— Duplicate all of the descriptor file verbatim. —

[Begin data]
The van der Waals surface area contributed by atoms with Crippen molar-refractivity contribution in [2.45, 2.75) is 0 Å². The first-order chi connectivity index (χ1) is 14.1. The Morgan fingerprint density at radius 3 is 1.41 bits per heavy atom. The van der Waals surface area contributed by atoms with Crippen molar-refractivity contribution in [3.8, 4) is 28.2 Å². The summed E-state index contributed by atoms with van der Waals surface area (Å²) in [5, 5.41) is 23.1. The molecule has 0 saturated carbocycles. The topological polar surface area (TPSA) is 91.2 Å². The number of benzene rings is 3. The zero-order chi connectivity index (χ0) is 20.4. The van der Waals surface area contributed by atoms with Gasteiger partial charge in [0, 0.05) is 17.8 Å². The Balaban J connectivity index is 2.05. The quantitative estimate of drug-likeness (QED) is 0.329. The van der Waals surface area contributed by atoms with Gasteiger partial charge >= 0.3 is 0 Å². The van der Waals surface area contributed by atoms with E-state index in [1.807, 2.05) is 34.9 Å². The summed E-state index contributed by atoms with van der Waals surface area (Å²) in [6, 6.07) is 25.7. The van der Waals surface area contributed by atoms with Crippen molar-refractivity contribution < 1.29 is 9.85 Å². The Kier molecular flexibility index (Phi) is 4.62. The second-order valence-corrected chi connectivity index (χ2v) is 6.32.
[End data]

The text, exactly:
The van der Waals surface area contributed by atoms with Crippen molar-refractivity contribution in [2.45, 2.75) is 0 Å². The first-order chi connectivity index (χ1) is 14.1. The Morgan fingerprint density at radius 3 is 1.41 bits per heavy atom. The van der Waals surface area contributed by atoms with Crippen molar-refractivity contribution in [3.8, 4) is 28.2 Å². The summed E-state index contributed by atoms with van der Waals surface area (Å²) in [5, 5.41) is 23.1. The molecule has 0 saturated carbocycles. The topological polar surface area (TPSA) is 91.2 Å². The number of benzene rings is 3. The zero-order chi connectivity index (χ0) is 20.4. The van der Waals surface area contributed by atoms with Gasteiger partial charge in [0, 0.05) is 17.8 Å². The Balaban J connectivity index is 2.05. The quantitative estimate of drug-likeness (QED) is 0.329. The van der Waals surface area contributed by atoms with Gasteiger partial charge >= 0.3 is 0 Å². The van der Waals surface area contributed by atoms with E-state index in [1.807, 2.05) is 34.9 Å². The summed E-state index contributed by atoms with van der Waals surface area (Å²) in [6, 6.07) is 25.7. The van der Waals surface area contributed by atoms with Crippen molar-refractivity contribution < 1.29 is 9.85 Å². The Kier molecular flexibility index (Phi) is 4.62. The second-order valence-corrected chi connectivity index (χ2v) is 6.32.